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Laws To Regulate Social Media By January 2020: Centre Tells Top Court

The Supreme Court will hear petitions on social media regulation issues after the laws are formed.

Laws To Regulate Social Media By January 2020: Centre Tells Top Court
Facebook has urged the Supreme Court to hear the petitions relating to issues of social media regulation like linkage of Aadhaar with social media.
Laws To Regulate Social Media By January 2020: Centre Tells Top Court
outlookindia.com
2019-10-22T16:16:14+0530

The Centre told the Supreme Court on Tuesday that it will finalise laws on regulating social media in the country by January 2020. 

The Supreme Court also transferred to itself all petitions relating to the issues of social media regulation that had been filed in different high courts. This came after a transfer petition was filed in the top court by social media giant Facebook seeking the said transfer. 

The two-judge bench of  Justices Deepak Gupta and Aniruddha Bose said the matters will be heard in January after the Centre formulates new guidelines on intermediaries.

The petitions concern issues such as making intermediaries liable to share data with probe agencies and linking of Aadhaar to social media profiles. Some petitioners have expressed concerns about these moves being the government's ploy to "trample individual's privacy".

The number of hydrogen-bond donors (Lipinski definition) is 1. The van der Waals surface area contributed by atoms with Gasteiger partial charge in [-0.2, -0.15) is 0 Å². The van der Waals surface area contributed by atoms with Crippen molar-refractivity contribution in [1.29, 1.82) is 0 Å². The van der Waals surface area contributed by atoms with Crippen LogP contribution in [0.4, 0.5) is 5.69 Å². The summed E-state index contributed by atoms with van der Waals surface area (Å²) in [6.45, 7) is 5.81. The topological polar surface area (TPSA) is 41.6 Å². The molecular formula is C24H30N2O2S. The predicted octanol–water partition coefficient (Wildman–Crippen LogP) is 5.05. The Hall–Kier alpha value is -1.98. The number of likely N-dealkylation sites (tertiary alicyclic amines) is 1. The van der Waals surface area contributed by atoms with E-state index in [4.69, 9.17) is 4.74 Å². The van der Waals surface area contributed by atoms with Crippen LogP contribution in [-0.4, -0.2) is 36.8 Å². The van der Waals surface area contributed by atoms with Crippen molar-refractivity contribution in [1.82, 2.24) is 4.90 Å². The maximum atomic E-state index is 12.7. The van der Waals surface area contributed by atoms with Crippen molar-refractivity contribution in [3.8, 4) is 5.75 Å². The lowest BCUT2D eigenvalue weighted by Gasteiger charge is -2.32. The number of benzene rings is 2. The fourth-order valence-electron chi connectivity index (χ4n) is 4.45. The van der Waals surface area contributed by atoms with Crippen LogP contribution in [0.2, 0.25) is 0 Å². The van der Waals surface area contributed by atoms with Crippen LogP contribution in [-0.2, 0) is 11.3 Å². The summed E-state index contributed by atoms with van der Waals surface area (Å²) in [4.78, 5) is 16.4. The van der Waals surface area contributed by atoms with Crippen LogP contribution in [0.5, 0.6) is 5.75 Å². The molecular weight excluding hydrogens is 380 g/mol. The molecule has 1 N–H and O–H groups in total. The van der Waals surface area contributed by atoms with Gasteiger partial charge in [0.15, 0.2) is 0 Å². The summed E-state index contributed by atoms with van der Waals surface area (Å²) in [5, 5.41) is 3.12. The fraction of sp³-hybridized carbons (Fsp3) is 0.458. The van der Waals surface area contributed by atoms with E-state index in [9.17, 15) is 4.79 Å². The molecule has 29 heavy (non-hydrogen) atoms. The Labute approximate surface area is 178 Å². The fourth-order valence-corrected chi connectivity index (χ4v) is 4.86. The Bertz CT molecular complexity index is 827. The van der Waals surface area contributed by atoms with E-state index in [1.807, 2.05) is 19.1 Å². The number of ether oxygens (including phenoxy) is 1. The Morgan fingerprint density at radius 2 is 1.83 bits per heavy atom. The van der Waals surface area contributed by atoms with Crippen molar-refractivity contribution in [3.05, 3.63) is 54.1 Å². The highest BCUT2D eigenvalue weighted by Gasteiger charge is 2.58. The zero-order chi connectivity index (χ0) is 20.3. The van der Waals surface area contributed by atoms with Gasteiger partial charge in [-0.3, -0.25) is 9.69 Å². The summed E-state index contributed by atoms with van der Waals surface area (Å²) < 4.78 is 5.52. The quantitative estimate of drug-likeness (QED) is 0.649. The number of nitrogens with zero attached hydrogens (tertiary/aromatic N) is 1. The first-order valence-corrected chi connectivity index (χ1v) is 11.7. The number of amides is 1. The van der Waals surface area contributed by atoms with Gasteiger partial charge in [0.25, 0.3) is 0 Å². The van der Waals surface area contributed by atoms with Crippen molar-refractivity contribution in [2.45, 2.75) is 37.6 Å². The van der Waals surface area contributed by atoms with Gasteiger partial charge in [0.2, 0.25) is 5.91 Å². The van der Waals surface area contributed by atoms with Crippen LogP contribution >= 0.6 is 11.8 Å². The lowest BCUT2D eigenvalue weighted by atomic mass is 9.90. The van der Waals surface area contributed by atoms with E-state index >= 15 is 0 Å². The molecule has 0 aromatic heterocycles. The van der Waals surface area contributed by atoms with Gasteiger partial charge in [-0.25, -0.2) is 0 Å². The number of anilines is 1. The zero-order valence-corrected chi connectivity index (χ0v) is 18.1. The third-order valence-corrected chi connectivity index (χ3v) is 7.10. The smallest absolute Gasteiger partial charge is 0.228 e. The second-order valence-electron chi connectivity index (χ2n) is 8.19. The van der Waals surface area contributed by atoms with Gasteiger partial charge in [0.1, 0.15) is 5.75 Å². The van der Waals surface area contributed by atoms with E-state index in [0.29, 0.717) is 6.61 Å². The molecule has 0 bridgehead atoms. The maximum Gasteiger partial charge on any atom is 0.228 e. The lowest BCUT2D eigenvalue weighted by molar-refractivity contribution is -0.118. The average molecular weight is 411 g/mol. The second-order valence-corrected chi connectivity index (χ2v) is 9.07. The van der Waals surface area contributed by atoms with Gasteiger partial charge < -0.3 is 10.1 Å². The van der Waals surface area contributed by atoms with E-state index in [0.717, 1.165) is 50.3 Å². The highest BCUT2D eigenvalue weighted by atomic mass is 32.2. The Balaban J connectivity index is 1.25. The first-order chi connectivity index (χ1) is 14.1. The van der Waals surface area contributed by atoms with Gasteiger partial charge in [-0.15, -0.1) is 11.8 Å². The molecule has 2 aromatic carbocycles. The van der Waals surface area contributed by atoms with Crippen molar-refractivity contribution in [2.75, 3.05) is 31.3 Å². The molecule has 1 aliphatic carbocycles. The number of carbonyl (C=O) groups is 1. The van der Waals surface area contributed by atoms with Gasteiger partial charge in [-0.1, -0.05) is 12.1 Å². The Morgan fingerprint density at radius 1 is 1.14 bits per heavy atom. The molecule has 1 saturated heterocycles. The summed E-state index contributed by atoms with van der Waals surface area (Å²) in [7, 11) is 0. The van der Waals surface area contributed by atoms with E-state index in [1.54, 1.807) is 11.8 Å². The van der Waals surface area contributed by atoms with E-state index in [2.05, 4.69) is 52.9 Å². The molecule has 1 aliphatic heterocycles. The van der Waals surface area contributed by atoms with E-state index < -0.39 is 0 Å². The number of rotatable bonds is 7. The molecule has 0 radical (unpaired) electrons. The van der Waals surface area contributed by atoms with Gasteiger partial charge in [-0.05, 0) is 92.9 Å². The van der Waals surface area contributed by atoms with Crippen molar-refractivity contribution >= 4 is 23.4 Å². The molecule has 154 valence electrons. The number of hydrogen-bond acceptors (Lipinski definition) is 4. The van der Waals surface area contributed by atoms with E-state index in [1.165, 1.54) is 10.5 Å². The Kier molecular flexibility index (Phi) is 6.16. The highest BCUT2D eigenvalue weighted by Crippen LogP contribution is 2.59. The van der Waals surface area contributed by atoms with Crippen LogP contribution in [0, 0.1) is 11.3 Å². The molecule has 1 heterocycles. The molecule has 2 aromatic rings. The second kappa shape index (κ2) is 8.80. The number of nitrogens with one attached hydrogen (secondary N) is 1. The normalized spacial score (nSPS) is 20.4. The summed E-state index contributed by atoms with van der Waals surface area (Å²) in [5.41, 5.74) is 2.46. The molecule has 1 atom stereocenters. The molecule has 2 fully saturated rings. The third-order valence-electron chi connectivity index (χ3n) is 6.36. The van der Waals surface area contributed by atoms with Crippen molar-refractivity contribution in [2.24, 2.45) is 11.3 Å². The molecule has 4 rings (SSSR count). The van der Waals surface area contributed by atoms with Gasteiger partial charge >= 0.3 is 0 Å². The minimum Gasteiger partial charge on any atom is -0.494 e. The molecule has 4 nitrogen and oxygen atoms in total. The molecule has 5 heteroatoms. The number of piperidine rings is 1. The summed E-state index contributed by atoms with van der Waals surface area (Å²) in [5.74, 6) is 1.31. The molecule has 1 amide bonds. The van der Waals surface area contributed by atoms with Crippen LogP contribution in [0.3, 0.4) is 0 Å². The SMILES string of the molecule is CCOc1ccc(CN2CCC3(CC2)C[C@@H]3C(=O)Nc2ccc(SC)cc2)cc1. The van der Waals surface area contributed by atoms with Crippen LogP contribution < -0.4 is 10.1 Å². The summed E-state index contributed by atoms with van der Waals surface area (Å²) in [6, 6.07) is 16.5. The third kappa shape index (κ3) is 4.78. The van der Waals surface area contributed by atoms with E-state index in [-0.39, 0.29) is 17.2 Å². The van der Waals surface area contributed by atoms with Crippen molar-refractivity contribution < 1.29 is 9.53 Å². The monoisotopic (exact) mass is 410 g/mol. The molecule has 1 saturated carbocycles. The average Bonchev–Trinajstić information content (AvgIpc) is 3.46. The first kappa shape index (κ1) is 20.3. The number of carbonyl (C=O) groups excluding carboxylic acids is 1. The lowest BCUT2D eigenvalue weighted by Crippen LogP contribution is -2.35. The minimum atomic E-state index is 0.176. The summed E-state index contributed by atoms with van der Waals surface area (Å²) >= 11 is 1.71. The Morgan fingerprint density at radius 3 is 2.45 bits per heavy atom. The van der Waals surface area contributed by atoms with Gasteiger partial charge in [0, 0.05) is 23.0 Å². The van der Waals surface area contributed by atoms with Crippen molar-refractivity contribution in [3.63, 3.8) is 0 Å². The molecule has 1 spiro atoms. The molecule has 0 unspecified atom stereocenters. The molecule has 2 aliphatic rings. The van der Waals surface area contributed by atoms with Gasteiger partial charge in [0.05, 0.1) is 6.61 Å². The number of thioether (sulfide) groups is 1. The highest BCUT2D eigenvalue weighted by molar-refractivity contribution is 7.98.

Solicitor General Tushar Mehta, representing the government, stressed the need to strike a balance among national interest, the sovereignty of the country and its citizens' privacy. He told the apex court that no intermediary can claim to be so safe and secure that it cannot provide details of terrorists and anti-national people to the government and protect them. 

Facebook had said that the transfer of cases to the apex court would serve the interest of justice by avoiding the possibility of conflicting decisions from high courts. The social media giant told the apex court that two petitions had been filed in the Madras High Court and one each in the Bombay and Madhya Pradesh High Courts.

All the pleas in the high courts have sought a direction that Aadhaar or any other government-authorised identity proof should be made mandatory to authenticate social media accounts.

Representing Facebook, senior advocate Mukul Rohatgi told the court that the intermediaries are caught between pro-privacy parties and the government.

Attorney General KK Venugopal,  appearing for Tamil Nadu, said that the state had no objection to the matter being transferred to the Supreme Court.

The Attorney General underlined that the government does not want to crack down on encrypted social media traffic to control crime, but it expects help from online platforms to facilitate access.

The Ministry of Electronics and Information Technology (MeitY) had on Monday told the top court that though technology had led to economic growth and societal development, there was also an exponential rise in hate speech, fake news and anti-national activities.

(With inputs from agencies)

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